Just like the Waylon and Willies before them, Wade Bowen and Randy Rogers have a musical and personal kinship so deep, they were bound to make an entire record together someday. That day — April 20th — has been 15 years in the making, as the Texas-bred buddies have been friends since around the turn of the century and have been sharing the stage on their acoustic Hold My Beer and Watch This tours for eight years now.
"I'll take credit," Rogers tells Rolling Stone Country of the inception of their annual, scaled-down trek together. "I had so much dirt on Wade, I needed an outlet."
A namesake album, Hold My Beer: Volume 1, will finally come in the spring, weaving tales of their friendship with roadhouse-ready party anthems, aching love stories and a lot of fiddle and steel. Produced by the legendary Lloyd Maines (Dixie Chicks, Robert Earl Keen), the project took so long for a pretty simple reason: before now, the two artists were too busy with — and contractually tied to — their respective record deals (Bowen as a solo act and Rogers as the lead singer of Randy Rogers Band).
"We both got dropped from our respective major labels," reports Rogers, once a member of the powerhouse Universal Music Group Nashville family. "I feel like we are both in a really good spot. Music is fun again."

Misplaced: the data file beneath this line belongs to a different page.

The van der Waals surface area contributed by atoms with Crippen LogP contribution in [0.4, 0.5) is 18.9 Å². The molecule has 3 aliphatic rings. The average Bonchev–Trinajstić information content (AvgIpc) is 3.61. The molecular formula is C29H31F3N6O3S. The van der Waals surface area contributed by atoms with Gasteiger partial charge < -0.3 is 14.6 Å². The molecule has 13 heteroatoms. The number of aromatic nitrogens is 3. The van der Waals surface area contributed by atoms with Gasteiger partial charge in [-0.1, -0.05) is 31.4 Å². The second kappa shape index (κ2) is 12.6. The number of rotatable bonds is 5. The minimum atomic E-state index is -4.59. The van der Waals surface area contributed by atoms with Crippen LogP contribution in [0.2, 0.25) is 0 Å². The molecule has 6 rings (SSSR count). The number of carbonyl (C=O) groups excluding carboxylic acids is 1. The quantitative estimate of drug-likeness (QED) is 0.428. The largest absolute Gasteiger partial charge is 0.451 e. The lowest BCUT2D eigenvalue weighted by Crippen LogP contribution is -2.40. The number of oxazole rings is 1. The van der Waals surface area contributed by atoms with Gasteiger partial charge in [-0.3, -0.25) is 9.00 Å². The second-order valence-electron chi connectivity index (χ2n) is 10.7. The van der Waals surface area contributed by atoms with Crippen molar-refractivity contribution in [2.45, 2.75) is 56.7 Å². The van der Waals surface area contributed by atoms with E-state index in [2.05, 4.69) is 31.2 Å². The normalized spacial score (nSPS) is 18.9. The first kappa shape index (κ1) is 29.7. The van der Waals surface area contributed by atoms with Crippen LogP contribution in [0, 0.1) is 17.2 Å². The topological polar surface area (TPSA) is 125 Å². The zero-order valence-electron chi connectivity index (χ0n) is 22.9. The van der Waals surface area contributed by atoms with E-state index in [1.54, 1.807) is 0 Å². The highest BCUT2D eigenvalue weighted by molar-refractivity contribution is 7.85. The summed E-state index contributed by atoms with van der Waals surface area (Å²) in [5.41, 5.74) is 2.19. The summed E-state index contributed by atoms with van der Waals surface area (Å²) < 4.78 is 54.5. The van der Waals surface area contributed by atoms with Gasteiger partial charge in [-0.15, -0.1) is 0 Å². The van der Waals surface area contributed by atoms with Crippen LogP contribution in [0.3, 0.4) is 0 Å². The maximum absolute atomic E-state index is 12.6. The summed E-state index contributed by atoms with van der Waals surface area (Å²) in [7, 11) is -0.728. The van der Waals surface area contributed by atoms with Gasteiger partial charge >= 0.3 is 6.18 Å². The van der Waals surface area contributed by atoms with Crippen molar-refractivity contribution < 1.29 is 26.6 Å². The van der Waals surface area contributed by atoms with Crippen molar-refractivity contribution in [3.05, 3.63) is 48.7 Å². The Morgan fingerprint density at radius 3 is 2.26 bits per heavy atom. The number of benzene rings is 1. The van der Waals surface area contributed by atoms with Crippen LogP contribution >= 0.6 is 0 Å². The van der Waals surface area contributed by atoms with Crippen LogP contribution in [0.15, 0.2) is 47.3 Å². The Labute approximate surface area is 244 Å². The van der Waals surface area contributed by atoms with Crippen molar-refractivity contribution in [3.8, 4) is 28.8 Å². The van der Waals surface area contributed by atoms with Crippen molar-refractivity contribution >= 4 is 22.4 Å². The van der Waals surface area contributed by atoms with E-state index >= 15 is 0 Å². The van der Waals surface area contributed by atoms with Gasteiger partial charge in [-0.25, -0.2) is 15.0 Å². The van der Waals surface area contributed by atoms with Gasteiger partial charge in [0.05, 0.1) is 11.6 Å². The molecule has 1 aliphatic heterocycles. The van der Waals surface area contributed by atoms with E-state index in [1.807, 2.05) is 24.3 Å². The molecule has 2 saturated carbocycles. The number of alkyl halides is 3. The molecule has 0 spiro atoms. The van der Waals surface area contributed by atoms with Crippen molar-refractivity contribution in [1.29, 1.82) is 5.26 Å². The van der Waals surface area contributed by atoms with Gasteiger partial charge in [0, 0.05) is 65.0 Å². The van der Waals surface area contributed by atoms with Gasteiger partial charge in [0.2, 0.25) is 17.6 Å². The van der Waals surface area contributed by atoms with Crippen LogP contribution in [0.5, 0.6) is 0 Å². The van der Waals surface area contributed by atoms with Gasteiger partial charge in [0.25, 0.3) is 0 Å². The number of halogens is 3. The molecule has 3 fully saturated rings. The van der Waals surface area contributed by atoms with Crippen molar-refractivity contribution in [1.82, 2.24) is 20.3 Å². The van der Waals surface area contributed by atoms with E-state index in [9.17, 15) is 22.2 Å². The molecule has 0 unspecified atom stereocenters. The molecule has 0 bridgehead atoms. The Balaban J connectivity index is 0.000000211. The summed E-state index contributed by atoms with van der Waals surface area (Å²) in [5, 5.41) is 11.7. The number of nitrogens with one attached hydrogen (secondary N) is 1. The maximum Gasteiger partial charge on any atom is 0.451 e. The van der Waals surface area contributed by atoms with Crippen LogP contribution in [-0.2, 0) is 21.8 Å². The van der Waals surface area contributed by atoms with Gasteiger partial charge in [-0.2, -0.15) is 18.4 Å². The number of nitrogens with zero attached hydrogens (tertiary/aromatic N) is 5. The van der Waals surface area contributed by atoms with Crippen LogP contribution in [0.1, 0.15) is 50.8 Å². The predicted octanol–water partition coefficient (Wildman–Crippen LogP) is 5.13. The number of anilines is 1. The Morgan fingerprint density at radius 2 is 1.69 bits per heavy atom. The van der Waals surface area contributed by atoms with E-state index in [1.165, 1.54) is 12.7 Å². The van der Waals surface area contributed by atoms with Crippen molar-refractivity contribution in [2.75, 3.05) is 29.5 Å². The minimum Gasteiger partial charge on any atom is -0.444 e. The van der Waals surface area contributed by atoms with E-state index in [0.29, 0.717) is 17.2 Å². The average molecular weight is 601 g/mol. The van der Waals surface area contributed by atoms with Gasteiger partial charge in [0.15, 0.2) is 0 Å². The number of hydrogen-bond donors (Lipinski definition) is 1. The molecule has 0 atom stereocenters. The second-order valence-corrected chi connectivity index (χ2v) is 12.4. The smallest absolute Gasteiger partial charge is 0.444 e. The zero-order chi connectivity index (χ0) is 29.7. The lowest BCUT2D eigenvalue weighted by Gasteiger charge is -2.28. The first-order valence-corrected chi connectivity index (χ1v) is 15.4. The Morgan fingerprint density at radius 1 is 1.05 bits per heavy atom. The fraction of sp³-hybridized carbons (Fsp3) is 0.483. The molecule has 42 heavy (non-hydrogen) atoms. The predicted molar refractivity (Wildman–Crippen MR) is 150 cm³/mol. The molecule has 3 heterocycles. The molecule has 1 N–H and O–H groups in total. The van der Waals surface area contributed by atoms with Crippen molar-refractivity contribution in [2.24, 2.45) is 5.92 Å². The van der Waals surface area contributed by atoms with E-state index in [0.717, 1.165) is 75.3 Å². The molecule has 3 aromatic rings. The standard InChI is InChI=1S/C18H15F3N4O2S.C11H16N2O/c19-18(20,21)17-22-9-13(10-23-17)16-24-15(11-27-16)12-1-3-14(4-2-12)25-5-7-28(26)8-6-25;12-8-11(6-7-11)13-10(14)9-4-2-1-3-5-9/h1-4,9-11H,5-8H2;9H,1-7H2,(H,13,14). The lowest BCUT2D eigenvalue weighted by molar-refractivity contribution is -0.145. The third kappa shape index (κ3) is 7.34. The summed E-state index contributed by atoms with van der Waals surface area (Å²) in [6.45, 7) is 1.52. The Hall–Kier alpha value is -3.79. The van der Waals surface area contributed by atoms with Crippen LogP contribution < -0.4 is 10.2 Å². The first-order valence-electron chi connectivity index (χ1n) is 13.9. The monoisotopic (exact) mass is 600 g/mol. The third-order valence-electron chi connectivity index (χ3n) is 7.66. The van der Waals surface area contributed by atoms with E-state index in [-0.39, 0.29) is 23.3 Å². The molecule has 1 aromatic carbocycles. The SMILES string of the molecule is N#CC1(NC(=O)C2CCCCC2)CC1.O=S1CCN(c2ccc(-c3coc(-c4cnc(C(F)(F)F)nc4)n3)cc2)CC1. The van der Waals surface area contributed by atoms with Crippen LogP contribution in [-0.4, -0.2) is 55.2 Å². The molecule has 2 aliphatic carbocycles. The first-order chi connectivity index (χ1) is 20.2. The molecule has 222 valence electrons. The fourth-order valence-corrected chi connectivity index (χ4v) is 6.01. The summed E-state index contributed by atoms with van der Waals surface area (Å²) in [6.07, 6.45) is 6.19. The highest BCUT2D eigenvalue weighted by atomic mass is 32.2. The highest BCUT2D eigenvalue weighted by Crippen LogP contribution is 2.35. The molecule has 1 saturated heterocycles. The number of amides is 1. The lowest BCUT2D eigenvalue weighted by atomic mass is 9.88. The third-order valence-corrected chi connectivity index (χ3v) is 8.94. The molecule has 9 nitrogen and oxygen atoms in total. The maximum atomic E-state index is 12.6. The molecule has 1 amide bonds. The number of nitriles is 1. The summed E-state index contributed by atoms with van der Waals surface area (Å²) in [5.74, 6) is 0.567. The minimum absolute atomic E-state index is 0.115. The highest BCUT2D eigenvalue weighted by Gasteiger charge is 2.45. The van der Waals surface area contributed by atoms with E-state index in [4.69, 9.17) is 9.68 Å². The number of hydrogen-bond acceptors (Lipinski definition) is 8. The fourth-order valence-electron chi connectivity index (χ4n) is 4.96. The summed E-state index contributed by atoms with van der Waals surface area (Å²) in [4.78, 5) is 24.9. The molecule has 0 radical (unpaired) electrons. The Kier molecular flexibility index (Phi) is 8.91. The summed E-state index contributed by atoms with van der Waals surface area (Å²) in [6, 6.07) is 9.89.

"Both of us being on major labels, [this album] would have been very tough to pull off," echoes Bowen. "The freedom to do whatever we want shines through in this album. You can hear it in the production, in the playing, in the song choices… the entire album just smiles."
The friends co-wrote most tracks on the album but chose three nostalgic tunes to complement their autobiographical lyrics: Willie Nelson and Merle Haggard's "Reasons to Quit," Haggard's "It's Been a Great Afternoon" and Joe Ely's "I Had My Hopes Up High." (Listen to the world premiere of the Ely track, exclusively on Rolling Stone Country, below.)
"This was Lloyd Maines' choice," Bowen says of the clever Ely song about hitchhiking hijinks. "He felt it really fit the direction of the album, and he was right. Turned out to be one of [our] favorites."
Bowen and Rogers somehow manage to take the rollicking tune to a new level, while being respectful to the original. That's a tough balance, for which they also credit Maines.
"It's always important to Randy and I to show respect where respect is due. Ely deserves every bit of it," says Bowen. "But I do think it's important as an artist to show Ely and the world your own personality. The overall goal in a cover is to do the song justice but make it your own."
"We honestly tried to write those songs," Rogers adds of all three cover tunes. "They had already done it better than we ever could. The thing about all those guys is, they also covered songs that meant something to them. We are carrying on that tradition, hopefully."
As this album, whose cover art also makes its debut on Rolling Stone Country (below), has "Volume One" in its title, the guys are making an implicit promise to keep the duets coming. And regardless of what record label they're on, that shouldn't be a problem. The singers assure mixing friendship with business is and has always been harmonious.
"We agreed long ago to help each other and throw the egos aside," Bowen says. "That's why it works. We both listen to each other on every level and respect each other."
Plus, each knows his place.
"Randy sings better harmonies and I can beat him in golf," Bowen jokes. And when asked who wears the pants in their partnership, Rogers replies, "I actually wear the jhorts."